At the end of her first season, Mara got the chance of her first featured role. Glen Tetley had come to cast La Ronde and saw her work. At first he gave her the part of the maid, but then recast her as the young wife when Ann de Vos was injured. She was so nervous on the first night but had two superb partners in the two pas de deux, Adam Cooper and Bruce Sansom. David suggested that her original casting as Mary Vetsera probably resulted from being seen in La Ronde. An amazing opportunity for someone at the start of their career.
Asked about Onegin, Mara indicated that she loved the ballet. She had not seen it before she was cast and decided not to look at a video. She preferred to learn it and then act it according to her feelings. In the third act she felt she could draw on her own emotions, her experiences of life and as an artist. During the performances she wanted to cry, but Tatiana has to be strong to convince Onegin that he must go – “you can cry afterwards.” David commented, “You still seem to be in role during your curtain calls.” Mara agreed that she couldn't come down straight away.
She first danced the role with Robert
Tewsley. Then a guest artist, he knew
the ballet well, and arrived only a couple
of days before the performance. This suited
Mara who, as an instinctive actress, does
not like too many rehearsals. She feels
it is better for her to learn the part
and then interpret it on stage with her
partner. She always alters her approach
to roles depending with whom she is dancing.
With Robert Tewsley, “he is so handsome,
it helps!” With Martin Harvey and Adam
Cooper, “we know each other so well, it
was easy to adapt the interpretation to
She has the same attitude to Romeo and Juliet. It is another ballet where she has had many different partners – Urlezaga, Cope, Cassidy, Kobborg. Next season she will have another new partner, Federico Bonelli. Monica has said she will try to keep the same partnership.
David reminded Mara that her next featured role in Covent Garden after La Ronde was in La Chatte Metamorphosée en Femme, a solo created by Sir Frederick Ashton for Merle Park, as part of a rather late tribute in Vienna to mark the centenary of Fanny Elssler's death. Mara found this very entertaining and learnt a lot from Merle Park who coached her.
Lynn Seymour coached her as the second cast in The Invitation. Mara has had a number of roles created on her, including roles by Twyla Tharp and, most notably, Ashley Page. She had learnt a part in Fearful Symmetries, which she was not in originally. Ashley was impressed and continued to use her in further works. Mara has great admiration for Ashley as a choreographer. He said he wanted to develop other aspects of her work – her sexuality! Next season she is to guest with Scottish Ballet over Christmas in Ashley's new, classical production of Nutcracker. She assured us that it will be traditional and that the pas-de-deux would be danced in its original form. This will mean that she will not be in the new production of Cinderella, but she has danced in it before, notably the Autumn Fairy.
David reminded Mara of one of her other most successful roles. Mara loved dancing Firebird, but indicated that the solo and pas-de-deux were very tiring. “You have to use your arms whilst jumping and this can lead to cramp in your fingers. There is always a moment of dizziness in the pas-de-deux.” Mara also said, that you need to be well prepared and very fit to dance the role. “Monica taught me everything.”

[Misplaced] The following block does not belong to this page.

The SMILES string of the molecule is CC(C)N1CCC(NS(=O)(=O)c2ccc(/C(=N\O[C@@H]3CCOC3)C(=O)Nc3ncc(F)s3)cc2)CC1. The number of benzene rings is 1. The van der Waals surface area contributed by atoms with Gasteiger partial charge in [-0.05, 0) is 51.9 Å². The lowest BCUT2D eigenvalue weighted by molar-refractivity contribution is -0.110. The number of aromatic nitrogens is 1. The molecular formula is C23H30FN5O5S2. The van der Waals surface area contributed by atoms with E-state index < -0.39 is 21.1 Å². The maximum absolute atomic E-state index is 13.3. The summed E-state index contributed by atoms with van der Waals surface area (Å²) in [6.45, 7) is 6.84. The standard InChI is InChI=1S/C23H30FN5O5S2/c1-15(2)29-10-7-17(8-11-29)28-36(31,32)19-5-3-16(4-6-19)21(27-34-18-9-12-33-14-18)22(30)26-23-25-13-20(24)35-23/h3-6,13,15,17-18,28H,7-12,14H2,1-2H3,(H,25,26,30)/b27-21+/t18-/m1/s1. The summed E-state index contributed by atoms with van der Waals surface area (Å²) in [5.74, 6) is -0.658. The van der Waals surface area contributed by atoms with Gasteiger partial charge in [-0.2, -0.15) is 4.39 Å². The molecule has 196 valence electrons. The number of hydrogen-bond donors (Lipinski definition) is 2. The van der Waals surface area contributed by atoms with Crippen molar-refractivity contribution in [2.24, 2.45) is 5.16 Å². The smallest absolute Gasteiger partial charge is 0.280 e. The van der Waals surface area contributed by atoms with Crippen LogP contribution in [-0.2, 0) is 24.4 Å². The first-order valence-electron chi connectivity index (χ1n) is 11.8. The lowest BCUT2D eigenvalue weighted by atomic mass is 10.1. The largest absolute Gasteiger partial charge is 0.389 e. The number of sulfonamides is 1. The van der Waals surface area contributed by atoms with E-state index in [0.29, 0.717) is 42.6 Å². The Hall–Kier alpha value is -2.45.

Asked about Les Biches, “It was fun.” There is no drama and the technique is very different. It needs control, balance and style and must be very precise. Georgina Parkinson came to rehearse it. One night whilst dancing with Jonathan Cope she missed an entrance, but as he was a Principal, Jonathan offered to take the blame!
Asked about who had had a major influence
on her career, Mara said Ashley Page and
Irek Mukhamedov. She had just danced with
Irek in Spoletto, her first time in Italy,
and has nothing but praise for him. “He
is wonderful. He has a big heart. I owe
him a lot.” Irek thought that Mara should
have been given more opportunities earlier
but Mara thinks it is better now as she
is an experienced artist.
Asked about the role of Gamzatti in La Bayadère, Mara indicated that there had been a lot of problems. It was not a good time for her on stage but she tried to do her best as a professional. She is not cast for it this coming season, but accepts this. “I have other roles.”
Asked about dressing rooms at Covent Garden, Mara said there were generally three Principals to a room, but she shared a larger room with other Soloists and First Soloists.
Asked how it feels in Mayerling to be undressed by a succession of different partners. Mara said you had to be professional about it – “You are not yourself, you are in character.”
Talking of Judas Tree, Mara said it was very hard but very rewarding. The boys were extremely supportive but she usually has a few bruises after every performance. She feels a pang every time the boys appear in their yellow jackets. “It is like a film, or the nasty side of real life. The Russian audiences loved it.”
The evening closed with David expressing thanks on behalf of the Association and what a joy it had been to hear of her promotion.
Reported by Joan Seaman, checked and corrected by Mara Galeazzi and David Bain ©The Ballet Association 2003.